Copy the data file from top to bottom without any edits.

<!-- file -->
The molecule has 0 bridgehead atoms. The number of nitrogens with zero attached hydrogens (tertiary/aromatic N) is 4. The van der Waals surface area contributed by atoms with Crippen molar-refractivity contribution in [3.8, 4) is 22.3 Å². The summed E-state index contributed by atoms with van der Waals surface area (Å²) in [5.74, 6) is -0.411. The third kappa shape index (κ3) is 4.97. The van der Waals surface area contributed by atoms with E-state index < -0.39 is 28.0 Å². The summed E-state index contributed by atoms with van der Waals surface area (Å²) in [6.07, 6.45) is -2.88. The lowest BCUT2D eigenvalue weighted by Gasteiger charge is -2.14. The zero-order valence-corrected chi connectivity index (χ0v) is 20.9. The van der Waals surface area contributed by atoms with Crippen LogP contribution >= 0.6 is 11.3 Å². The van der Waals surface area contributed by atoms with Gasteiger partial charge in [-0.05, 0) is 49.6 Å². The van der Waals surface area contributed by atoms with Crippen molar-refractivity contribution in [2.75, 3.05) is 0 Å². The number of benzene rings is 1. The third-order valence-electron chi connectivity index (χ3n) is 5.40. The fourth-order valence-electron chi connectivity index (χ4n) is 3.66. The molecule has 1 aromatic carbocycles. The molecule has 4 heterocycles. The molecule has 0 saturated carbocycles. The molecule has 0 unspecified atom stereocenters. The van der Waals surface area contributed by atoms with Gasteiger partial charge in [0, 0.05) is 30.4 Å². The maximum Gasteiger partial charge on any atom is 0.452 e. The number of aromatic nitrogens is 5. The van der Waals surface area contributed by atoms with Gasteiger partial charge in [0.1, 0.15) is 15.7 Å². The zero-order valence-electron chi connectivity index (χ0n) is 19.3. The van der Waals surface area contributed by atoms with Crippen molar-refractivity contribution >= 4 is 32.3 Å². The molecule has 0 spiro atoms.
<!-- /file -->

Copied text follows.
The molecule has 0 bridgehead atoms. The number of nitrogens with zero attached hydrogens (tertiary/aromatic N) is 4. The van der Waals surface area contributed by atoms with Crippen molar-refractivity contribution in [3.8, 4) is 22.3 Å². The summed E-state index contributed by atoms with van der Waals surface area (Å²) in [5.74, 6) is -0.411. The third kappa shape index (κ3) is 4.97. The van der Waals surface area contributed by atoms with E-state index < -0.39 is 28.0 Å². The summed E-state index contributed by atoms with van der Waals surface area (Å²) in [6.07, 6.45) is -2.88. The lowest BCUT2D eigenvalue weighted by Gasteiger charge is -2.14. The zero-order valence-corrected chi connectivity index (χ0v) is 20.9. The van der Waals surface area contributed by atoms with Crippen LogP contribution >= 0.6 is 11.3 Å². The van der Waals surface area contributed by atoms with Gasteiger partial charge in [-0.05, 0) is 49.6 Å². The van der Waals surface area contributed by atoms with Crippen molar-refractivity contribution in [2.75, 3.05) is 0 Å². The number of benzene rings is 1. The third-order valence-electron chi connectivity index (χ3n) is 5.40. The fourth-order valence-electron chi connectivity index (χ4n) is 3.66. The molecule has 1 aromatic carbocycles. The molecule has 4 heterocycles. The molecule has 0 saturated carbocycles. The molecule has 0 unspecified atom stereocenters. The van der Waals surface area contributed by atoms with Gasteiger partial charge in [0, 0.05) is 30.4 Å². The maximum Gasteiger partial charge on any atom is 0.452 e. The number of aromatic nitrogens is 5. The van der Waals surface area contributed by atoms with Gasteiger partial charge in [0.1, 0.15) is 15.7 Å². The zero-order valence-electron chi connectivity index (χ0n) is 19.3. The van der Waals surface area contributed by atoms with Crippen molar-refractivity contribution >= 4 is 32.3 Å². The molecule has 0 spiro atoms.